DISCLAIMER: This review is my humble honest opinion. I DO NOT claim to have any authority/power/intention to add/delete any value of the book or of the author. I wish nothing but success to the author.
AUTHOR: Samyann | ORIGINALLY PUBLISHED: 2014
GENRE: Fiction · Historical Romance · Historical Suspense
GOODREADS RATING: 3.8/5
BUY ON AMAZON: KINDLE
Yesterday by Samyann is a historical romance with the central theme of reincarnation. It starts when Amanda Parker miraculously saves a Chicago policeman, Mark Callahan. Both of them instantaneously feel the connection but can’t seem to put a finger on it. Things take an interesting turn when Amanda starts slowly uncovering the layers of her past life taking the readers on a rollercoaster of a journey through time. Her previous life experiences give her a new perspective on love, life and loss which helps her immensely to make important life altering decisions.
As we move deeper into Amanda’s past, the storyline picks up pace making it a thrilling read. The book does justice to the characters from Bonnie’s timeline, and I found them more real and fleshed out than the present ones. I was able to connect easily with them and their truth especially with Bonnie and Jack.
Also, given the book’s historical backdrop, the author has done a commendable job of extensively researching the landmark events to make sure that all historical details and facts are accurate. The scenes from the historic era, the flux during war and the difficulties faced by the civilians (both black and white) have been described with great detail and authenticity.
I picked this book because of its intriguing blurb which promised romance however, I was highly disappointed, to say the least. I found the present plotline very weak and far from reality and no, I am not counting the reincarnation bit.
Even though a full-length novel, it felt like a short story which had to be unnecessarily stretched in a single dimension to fill in the pages with not much to tell. Also, the characters fall flat with no personalities of their own especially, the protagonists. I struggled to develop even the slightest thread of connection with the characters making it very difficult to care about any of it.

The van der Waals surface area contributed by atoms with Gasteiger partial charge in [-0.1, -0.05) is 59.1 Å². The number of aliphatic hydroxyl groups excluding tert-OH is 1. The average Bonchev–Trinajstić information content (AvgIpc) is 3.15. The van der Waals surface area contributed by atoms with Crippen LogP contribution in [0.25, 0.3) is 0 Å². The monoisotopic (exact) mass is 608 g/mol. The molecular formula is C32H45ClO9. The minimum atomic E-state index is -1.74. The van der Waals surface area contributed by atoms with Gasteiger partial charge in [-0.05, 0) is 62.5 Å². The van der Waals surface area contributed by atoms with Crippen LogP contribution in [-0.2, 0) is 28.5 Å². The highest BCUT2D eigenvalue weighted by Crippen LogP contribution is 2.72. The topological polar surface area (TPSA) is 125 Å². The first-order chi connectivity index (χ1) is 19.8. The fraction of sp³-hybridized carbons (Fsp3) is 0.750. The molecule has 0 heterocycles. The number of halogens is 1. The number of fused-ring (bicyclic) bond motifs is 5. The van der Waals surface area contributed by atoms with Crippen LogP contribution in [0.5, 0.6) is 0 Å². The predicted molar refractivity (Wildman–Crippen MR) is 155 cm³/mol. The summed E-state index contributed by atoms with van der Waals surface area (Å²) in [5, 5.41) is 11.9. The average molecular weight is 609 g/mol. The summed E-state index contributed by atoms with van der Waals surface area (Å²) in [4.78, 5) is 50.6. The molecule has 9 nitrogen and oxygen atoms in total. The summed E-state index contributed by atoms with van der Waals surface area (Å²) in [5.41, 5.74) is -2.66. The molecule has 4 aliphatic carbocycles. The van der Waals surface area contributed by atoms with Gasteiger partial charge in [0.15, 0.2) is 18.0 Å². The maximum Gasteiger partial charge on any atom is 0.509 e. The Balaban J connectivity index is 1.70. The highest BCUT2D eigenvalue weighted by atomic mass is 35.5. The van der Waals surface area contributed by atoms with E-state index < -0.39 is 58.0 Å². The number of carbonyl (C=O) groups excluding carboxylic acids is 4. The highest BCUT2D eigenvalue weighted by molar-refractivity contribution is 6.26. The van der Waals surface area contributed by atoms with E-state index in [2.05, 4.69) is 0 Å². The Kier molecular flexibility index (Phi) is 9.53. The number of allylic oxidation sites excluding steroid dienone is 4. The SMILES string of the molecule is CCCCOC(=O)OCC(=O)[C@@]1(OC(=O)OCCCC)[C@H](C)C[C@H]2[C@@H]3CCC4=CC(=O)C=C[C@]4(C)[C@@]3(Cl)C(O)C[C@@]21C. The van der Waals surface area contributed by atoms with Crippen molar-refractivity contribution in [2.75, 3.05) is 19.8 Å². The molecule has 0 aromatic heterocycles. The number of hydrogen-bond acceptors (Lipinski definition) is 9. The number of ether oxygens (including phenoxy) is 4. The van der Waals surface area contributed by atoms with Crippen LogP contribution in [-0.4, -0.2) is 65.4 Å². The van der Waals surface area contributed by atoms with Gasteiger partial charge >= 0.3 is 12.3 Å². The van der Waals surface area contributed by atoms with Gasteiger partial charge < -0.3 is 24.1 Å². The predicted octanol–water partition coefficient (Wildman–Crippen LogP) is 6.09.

The protagonists don’t seem to have anything which could remotely count as chemistry apart from the fact they are somehow “connected” from their “earlier lives” which the author reminds of in every single page and fails to give any actual evidence to support the claim. We as readers are asked to simply swallow this extremely important detail (on which the entire plot rests) with no questions asked.
The book reads very slow, sometimes like a therapist’s journal, with no interesting details or events except for Amanda who is for no reason obsessed with an old antique clock and can’t seem to make up her mind. Her self-pitying routine gets exhausting after a while. Other than the poorly executed idea, the book is littered with numerous grammatical mistakes which makes it even more unappetizing to read.
I would rate this book two out of five stars as there are a number of things which didn’t work for me. The poorly executed plot, the protagonists with no chemistry, cardboard characters, and clunky monotonous dialogues made the book a tedious task. I feel that with only Bonnie’s plot this book could have been a much better historical fiction which could have been a treat to read.
If you are interested in Chicago’s historical events, American Civil War, subject of reincarnation and regression techniques, you could give this one a try. Maybe, you’ll like it better than I did.